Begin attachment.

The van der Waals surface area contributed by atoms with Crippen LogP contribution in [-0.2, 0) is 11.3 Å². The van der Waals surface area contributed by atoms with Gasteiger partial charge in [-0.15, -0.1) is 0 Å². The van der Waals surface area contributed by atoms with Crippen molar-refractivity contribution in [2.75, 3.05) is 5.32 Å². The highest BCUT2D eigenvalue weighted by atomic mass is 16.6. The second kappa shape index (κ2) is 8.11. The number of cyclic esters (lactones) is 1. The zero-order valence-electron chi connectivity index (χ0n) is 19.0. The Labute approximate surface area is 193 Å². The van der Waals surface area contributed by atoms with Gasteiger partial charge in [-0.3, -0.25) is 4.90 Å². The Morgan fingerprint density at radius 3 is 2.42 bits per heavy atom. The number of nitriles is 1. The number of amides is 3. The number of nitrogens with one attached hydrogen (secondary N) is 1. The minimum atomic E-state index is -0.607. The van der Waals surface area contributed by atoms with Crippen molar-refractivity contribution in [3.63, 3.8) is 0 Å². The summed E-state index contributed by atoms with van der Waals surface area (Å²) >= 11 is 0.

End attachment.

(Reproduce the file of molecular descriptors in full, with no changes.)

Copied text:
The van der Waals surface area contributed by atoms with Crippen LogP contribution in [-0.2, 0) is 11.3 Å². The van der Waals surface area contributed by atoms with Gasteiger partial charge in [-0.15, -0.1) is 0 Å². The van der Waals surface area contributed by atoms with Crippen molar-refractivity contribution in [2.75, 3.05) is 5.32 Å². The highest BCUT2D eigenvalue weighted by atomic mass is 16.6. The second kappa shape index (κ2) is 8.11. The number of cyclic esters (lactones) is 1. The zero-order valence-electron chi connectivity index (χ0n) is 19.0. The Labute approximate surface area is 193 Å². The van der Waals surface area contributed by atoms with Gasteiger partial charge in [-0.3, -0.25) is 4.90 Å². The Morgan fingerprint density at radius 3 is 2.42 bits per heavy atom. The number of nitriles is 1. The number of amides is 3. The number of nitrogens with one attached hydrogen (secondary N) is 1. The minimum atomic E-state index is -0.607. The van der Waals surface area contributed by atoms with Crippen molar-refractivity contribution in [3.63, 3.8) is 0 Å². The summed E-state index contributed by atoms with van der Waals surface area (Å²) >= 11 is 0.